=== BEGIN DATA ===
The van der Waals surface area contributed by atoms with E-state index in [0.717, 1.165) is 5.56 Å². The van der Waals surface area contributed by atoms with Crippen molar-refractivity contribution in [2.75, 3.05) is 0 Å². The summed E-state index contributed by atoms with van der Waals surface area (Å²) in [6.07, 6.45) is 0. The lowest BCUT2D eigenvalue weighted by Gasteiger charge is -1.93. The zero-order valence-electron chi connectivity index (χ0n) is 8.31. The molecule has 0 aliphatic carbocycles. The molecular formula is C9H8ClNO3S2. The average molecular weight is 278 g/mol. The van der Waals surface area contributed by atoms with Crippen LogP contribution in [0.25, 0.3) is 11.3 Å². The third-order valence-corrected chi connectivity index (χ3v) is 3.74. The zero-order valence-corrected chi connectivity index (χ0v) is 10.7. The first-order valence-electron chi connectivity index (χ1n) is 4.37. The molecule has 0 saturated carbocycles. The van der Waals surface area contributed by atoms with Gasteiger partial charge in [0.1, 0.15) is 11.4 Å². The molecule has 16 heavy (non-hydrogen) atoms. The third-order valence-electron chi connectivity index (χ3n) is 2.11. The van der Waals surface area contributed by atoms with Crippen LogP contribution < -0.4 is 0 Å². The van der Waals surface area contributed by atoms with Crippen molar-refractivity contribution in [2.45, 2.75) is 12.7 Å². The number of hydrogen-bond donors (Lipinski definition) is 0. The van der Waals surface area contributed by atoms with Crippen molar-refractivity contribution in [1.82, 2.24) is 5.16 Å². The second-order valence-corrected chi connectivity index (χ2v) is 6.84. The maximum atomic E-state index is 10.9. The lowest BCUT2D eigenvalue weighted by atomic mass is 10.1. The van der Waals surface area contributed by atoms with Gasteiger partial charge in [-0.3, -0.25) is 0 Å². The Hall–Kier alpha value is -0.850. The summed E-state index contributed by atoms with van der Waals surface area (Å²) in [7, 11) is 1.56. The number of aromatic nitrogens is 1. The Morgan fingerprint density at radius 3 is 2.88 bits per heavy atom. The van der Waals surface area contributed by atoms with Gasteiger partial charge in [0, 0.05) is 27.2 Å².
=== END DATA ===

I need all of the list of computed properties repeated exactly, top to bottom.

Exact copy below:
The van der Waals surface area contributed by atoms with E-state index in [0.717, 1.165) is 5.56 Å². The van der Waals surface area contributed by atoms with Crippen molar-refractivity contribution in [2.75, 3.05) is 0 Å². The summed E-state index contributed by atoms with van der Waals surface area (Å²) in [6.07, 6.45) is 0. The lowest BCUT2D eigenvalue weighted by Gasteiger charge is -1.93. The zero-order valence-electron chi connectivity index (χ0n) is 8.31. The molecule has 0 aliphatic carbocycles. The molecular formula is C9H8ClNO3S2. The average molecular weight is 278 g/mol. The van der Waals surface area contributed by atoms with Crippen LogP contribution in [0.25, 0.3) is 11.3 Å². The third-order valence-corrected chi connectivity index (χ3v) is 3.74. The zero-order valence-corrected chi connectivity index (χ0v) is 10.7. The first-order valence-electron chi connectivity index (χ1n) is 4.37. The molecule has 0 saturated carbocycles. The van der Waals surface area contributed by atoms with Gasteiger partial charge in [0.1, 0.15) is 11.4 Å². The molecule has 16 heavy (non-hydrogen) atoms. The third-order valence-electron chi connectivity index (χ3n) is 2.11. The van der Waals surface area contributed by atoms with Crippen LogP contribution < -0.4 is 0 Å². The van der Waals surface area contributed by atoms with Crippen molar-refractivity contribution in [2.45, 2.75) is 12.7 Å². The number of hydrogen-bond donors (Lipinski definition) is 0. The van der Waals surface area contributed by atoms with Crippen molar-refractivity contribution in [1.82, 2.24) is 5.16 Å². The second-order valence-corrected chi connectivity index (χ2v) is 6.84. The maximum atomic E-state index is 10.9. The lowest BCUT2D eigenvalue weighted by atomic mass is 10.1. The van der Waals surface area contributed by atoms with Gasteiger partial charge in [-0.3, -0.25) is 0 Å². The Hall–Kier alpha value is -0.850. The summed E-state index contributed by atoms with van der Waals surface area (Å²) in [7, 11) is 1.56. The number of aromatic nitrogens is 1. The Morgan fingerprint density at radius 3 is 2.88 bits per heavy atom. The van der Waals surface area contributed by atoms with Gasteiger partial charge in [0, 0.05) is 27.2 Å².